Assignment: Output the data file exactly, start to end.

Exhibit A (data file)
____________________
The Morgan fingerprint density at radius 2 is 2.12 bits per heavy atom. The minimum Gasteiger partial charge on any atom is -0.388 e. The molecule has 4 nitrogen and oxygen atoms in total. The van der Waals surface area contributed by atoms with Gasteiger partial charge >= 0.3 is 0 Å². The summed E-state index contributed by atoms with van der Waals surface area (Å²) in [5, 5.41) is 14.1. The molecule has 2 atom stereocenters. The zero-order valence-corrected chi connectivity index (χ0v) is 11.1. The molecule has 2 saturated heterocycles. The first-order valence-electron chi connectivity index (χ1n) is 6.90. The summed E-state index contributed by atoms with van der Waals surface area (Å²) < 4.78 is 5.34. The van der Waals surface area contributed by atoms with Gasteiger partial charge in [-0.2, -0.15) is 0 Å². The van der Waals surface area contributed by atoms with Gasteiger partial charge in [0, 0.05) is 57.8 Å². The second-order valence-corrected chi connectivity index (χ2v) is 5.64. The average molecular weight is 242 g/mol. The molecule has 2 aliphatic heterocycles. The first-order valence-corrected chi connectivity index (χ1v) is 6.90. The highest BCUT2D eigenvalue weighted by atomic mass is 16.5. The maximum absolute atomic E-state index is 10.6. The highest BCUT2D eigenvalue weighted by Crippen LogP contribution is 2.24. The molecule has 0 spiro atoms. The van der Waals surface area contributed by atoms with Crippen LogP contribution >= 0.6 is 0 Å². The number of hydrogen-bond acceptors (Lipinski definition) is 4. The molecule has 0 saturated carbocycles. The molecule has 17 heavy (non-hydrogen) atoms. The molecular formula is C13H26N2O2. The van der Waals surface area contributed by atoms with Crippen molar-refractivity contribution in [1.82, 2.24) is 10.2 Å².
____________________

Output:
The Morgan fingerprint density at radius 2 is 2.12 bits per heavy atom. The minimum Gasteiger partial charge on any atom is -0.388 e. The molecule has 4 nitrogen and oxygen atoms in total. The van der Waals surface area contributed by atoms with Gasteiger partial charge >= 0.3 is 0 Å². The summed E-state index contributed by atoms with van der Waals surface area (Å²) in [5, 5.41) is 14.1. The molecule has 2 atom stereocenters. The zero-order valence-corrected chi connectivity index (χ0v) is 11.1. The molecule has 2 saturated heterocycles. The first-order valence-electron chi connectivity index (χ1n) is 6.90. The summed E-state index contributed by atoms with van der Waals surface area (Å²) < 4.78 is 5.34. The van der Waals surface area contributed by atoms with Gasteiger partial charge in [-0.2, -0.15) is 0 Å². The van der Waals surface area contributed by atoms with Gasteiger partial charge in [0, 0.05) is 57.8 Å². The second-order valence-corrected chi connectivity index (χ2v) is 5.64. The average molecular weight is 242 g/mol. The molecule has 2 aliphatic heterocycles. The first-order valence-corrected chi connectivity index (χ1v) is 6.90. The highest BCUT2D eigenvalue weighted by atomic mass is 16.5. The maximum absolute atomic E-state index is 10.6. The highest BCUT2D eigenvalue weighted by Crippen LogP contribution is 2.24. The molecule has 0 spiro atoms. The van der Waals surface area contributed by atoms with Crippen LogP contribution >= 0.6 is 0 Å². The number of hydrogen-bond acceptors (Lipinski definition) is 4. The molecule has 0 saturated carbocycles. The molecule has 17 heavy (non-hydrogen) atoms. The molecular formula is C13H26N2O2. The van der Waals surface area contributed by atoms with Crippen molar-refractivity contribution in [1.82, 2.24) is 10.2 Å².